Take the charge that it “doesn’t seem fair” to hold to a traditional understanding of marriage. Not only is Sebastian saying that he knows better than God but he is also saying that what God originally designed was flawed. That God was not acting fairly by creating marriage between man and woman. This is profoundly unsettling to hear a supposed “Christian” ignore biblical decrees and turn to secular thinking. Fairness is determined by God alone. It is not for us to decide what is fair and good without reference to his original purpose.
I can already see this article will raise the hairs of some people. The Birth Control Pill (BCP) is a very popular method for young married Christians to withhold having children until they are ready. Of course, this very basis of family planning can be questioned (as I myself am encountering this question) but will not be the subject of my article today.
The concern I have with the BCP stems from the writings and research of Randy Alcorn (though not exclusive to). I have found Alcorn to be an exceptional writer on many issues, but particularly on the issue of abortion Alcorn has probably the most helpful book available in Pro-life Answers to Pro-choice Arguments. So when Alcorn suggests that the birth control pill may act like an abortifacient then I believe it is not something that we can readily ignore:
It is clear that the ramifications if Alcorn’s assertions are true are significant, particularly for the young Christian. Thus there is the propensity to disregard whatever is said about the birth control pill out-of-hand because the implications are huge (both in what has occurred and what Christians would need to stop doing). We may also write Alcorn off because he is now at an age where this issue is clearly not impacting him anymore. We must resist all attempts by our sub-conscious to act in self-preservation and become deaf to whatever this research proves.
Albert Mohler speaks of the importance of this debate:
“A raging debate now surrounds the question of whether at least some forms of the Pill may also work through abortifacient effect, rather than preventing ovulation. Christian couples must exercise due care in choosing a form of birth control that is unquestionably contraceptive, rather than abortifacient.”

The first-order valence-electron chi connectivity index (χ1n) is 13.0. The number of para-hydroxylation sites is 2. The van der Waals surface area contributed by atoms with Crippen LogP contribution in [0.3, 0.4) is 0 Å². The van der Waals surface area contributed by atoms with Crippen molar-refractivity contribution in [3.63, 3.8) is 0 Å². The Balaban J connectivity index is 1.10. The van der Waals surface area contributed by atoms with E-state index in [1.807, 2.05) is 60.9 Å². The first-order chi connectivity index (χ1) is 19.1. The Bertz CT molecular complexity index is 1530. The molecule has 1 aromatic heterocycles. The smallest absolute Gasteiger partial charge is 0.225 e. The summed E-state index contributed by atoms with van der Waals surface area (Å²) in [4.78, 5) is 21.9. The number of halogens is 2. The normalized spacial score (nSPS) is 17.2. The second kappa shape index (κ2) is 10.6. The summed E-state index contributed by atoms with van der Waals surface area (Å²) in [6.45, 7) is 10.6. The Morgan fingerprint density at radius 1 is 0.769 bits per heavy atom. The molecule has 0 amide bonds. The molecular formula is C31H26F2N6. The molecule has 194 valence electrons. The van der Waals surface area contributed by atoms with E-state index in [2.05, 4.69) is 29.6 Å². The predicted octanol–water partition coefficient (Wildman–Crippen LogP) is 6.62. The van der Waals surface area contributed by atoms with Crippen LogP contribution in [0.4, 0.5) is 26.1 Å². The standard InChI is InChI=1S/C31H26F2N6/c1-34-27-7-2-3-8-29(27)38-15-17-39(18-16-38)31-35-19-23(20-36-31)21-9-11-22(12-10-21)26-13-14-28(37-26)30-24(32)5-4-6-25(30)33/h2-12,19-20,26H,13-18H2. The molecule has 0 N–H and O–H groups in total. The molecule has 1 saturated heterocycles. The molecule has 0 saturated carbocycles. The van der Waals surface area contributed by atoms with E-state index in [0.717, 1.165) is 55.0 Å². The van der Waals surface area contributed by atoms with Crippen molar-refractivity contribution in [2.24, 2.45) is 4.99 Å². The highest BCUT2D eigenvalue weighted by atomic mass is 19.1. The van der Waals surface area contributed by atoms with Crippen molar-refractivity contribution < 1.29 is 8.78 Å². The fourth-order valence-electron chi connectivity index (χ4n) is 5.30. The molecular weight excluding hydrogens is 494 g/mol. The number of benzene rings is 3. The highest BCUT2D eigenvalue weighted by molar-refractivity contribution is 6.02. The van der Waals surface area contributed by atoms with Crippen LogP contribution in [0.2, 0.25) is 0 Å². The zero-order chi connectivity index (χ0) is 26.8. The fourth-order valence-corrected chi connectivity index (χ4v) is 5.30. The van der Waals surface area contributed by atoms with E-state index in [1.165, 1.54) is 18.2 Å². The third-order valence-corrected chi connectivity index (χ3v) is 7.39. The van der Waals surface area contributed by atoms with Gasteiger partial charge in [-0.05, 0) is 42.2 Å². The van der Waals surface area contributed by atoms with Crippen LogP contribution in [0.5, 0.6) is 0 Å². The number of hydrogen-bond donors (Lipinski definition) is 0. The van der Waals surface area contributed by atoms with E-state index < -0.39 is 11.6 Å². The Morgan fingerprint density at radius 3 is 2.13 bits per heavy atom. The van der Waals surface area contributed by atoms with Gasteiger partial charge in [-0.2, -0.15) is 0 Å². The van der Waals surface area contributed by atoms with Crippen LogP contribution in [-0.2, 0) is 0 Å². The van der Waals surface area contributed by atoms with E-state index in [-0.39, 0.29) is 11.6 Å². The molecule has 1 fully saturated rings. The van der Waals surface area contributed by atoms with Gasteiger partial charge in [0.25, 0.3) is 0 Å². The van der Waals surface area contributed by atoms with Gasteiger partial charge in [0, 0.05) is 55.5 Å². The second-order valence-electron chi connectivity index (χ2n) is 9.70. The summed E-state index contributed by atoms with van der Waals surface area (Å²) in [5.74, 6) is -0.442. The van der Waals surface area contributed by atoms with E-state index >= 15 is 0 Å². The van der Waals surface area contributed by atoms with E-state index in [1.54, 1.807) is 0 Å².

So despite the vitriol this article may produce I feel that it is better that young Christians know the dangers for using the BCP, even if they do continue to still use it. If the premise of Alcorn is true then suddenly the BCP is no longer a viable option for Christians who wish to follow Scripture. But even were there purely queries as to the effects of the BCP the Christian should be very reluctant to use such a method. Of course, if Alcorn’s assertion can be empirically proven to be false then nothing further is required. Thankfully all of Alcorn’s research and thoughts are available in a booklet online:
Alcorn points out his position previous to his research:
“I say all this to emphasize I came to this research with no prejudice against the Pill. In fact, I came with a prejudice toward it. I certainly don’t want to believe I may have jeopardized the lives of my own newly conceived children, nor that I was wrong in recommending it to all those couples I counseled as a pastor. It would take compelling evidence for me to overcome the reluctance I brought to this, and to change my position.”
Does the Birth Control Pill Cause Abortions?, pg 22
Now Alcorn is not a medical practitioner, he is not a scientist. But he is an excellent researcher and his opinion has been moulded upon scientific opinion. So let’s examine the evidence he presents in this booklet and elsewhere.